Low income households 'worse off until 2020'

Tax credit changes have caused the issues

Updated: 

Low income households 'worse off until 2020'

Low income households will be worse off every year until 2020 as wage rises will be "wiped out" by changes to tax credits, according to a new report.

A study by Unison found that many families face a loss of income next spring despite the launch of the Government's new national living wage of £7.20 an hour.

Changes to the tax credits threshold mean that families will be hundreds of pounds worse off, the union said in a report, How A Pay Rise Becomes An Income Cut.

A family with two children with both adults working 35 hours a week on the minimum wage will lose £1,615 a year, rather than being £850 better off if no changes were made to tax credits next April, it was estimated.

Unison added that a one-child family with one earner on the minimum wage will be worse off every year for the next five years.

General secretary Dave Prentis said: "The lowest paid have been led to believe they'll be better off next April when the minimum wage goes up and they get a pay rise. But as the Government gives with one hand, it snatches away with the other.

"At first glance low-paid workers might look quids in, but on closer inspection the Chancellor is really rewarding them with an income cut. Many workers on the minimum wage will lose out as a result of the plans. It is dishonest for ministers to claim that people will be better off. They won't.

"Any gain to families from the enhanced minimum wage and a higher personal tax allowance is going straight back to the Treasury through the changes to tax credits.

"The Chancellor's pay con-trick will create chaos to household finances and plunge more families into poverty."

A separate study by the TUC found that in some parts of the UK, more than three out of four part-time women workers earn less than the living wage.

General Secretary Frances O'Grady said: "Working part-time shouldn't mean poverty pay, but for millions of women that is the reality.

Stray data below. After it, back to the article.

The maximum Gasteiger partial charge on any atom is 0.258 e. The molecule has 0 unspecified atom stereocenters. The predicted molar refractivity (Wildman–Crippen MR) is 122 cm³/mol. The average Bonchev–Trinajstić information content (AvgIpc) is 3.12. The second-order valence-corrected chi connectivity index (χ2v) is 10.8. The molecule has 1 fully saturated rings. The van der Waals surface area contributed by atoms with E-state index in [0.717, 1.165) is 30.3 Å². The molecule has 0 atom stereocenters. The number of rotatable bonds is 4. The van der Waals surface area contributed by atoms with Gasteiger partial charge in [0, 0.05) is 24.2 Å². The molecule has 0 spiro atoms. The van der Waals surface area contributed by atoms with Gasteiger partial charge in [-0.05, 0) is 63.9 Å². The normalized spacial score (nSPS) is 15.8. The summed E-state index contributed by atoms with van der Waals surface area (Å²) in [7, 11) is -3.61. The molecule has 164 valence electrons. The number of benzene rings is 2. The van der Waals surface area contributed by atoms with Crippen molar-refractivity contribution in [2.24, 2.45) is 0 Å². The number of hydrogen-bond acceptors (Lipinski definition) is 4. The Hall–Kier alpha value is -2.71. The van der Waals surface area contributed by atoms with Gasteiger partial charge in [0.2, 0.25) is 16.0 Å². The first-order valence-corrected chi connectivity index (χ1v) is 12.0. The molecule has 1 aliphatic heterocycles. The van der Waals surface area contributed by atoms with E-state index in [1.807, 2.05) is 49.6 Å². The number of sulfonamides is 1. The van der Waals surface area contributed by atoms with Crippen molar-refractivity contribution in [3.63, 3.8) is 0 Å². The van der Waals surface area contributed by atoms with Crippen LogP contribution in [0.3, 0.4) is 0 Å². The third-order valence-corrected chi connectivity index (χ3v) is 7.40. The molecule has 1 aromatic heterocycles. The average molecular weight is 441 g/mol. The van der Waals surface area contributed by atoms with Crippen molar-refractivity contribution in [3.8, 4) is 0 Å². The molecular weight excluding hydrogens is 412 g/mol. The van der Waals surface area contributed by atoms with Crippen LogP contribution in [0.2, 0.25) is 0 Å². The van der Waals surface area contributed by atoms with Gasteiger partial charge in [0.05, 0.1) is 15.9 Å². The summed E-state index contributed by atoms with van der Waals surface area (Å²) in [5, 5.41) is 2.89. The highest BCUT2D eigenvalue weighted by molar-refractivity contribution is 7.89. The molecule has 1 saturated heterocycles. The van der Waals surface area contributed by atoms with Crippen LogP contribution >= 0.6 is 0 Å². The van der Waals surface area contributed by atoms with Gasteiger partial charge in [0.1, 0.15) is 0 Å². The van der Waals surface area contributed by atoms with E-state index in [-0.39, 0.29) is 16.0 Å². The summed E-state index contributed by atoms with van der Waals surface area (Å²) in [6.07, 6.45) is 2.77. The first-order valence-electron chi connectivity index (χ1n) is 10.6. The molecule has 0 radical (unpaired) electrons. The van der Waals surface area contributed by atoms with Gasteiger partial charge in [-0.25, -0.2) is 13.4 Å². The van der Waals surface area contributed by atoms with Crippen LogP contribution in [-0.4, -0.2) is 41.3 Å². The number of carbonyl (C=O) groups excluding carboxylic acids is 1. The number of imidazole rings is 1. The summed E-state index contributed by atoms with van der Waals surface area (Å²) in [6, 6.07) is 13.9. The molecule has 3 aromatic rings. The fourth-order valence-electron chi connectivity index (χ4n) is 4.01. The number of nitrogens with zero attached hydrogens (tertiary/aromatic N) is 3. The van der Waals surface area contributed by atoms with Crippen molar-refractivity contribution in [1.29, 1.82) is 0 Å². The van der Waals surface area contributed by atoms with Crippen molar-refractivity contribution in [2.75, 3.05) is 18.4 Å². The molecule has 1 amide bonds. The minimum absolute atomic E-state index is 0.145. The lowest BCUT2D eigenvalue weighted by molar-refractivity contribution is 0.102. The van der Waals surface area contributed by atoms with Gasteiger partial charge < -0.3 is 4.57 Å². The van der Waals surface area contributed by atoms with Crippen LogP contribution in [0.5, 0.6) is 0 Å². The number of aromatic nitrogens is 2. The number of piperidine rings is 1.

"The living wage was created to provide workers with a basic standard of living. However, many part-time women earn well below this each hour and now face being hit by the Chancellor's cuts to tax credits which will wipe out any gains from his new minimum wage premium.

"Our labour market is failing to deliver for women across the UK. Those looking to work part-time or on a flexible basis are too often restricted to low-level and low-paid positions that do not make the most of their skills."

A Government spokesperson said: "These figures take no account of the Government's higher wage, lower tax and lower welfare policy unveiled at the Summer Budget.

"The independent OBR (Office for Budget Responsibility) expects that the new national living wage will benefit up to 2.7 million people directly, with up to six million seeing their pay rise as the knock-on effects are felt higher up the earnings scale, and the further increases to the personal allowance next year will help make work pay by enabling people to keep more of the money they earn by paying less income tax.

"From next April, people will be able to earn £11,000 before they pay any tax, and by 2020 the Chancellor is committed to increasing that further to £12,500.

"This means that by 2017-18, 660,000 lower earners will pay no income tax."

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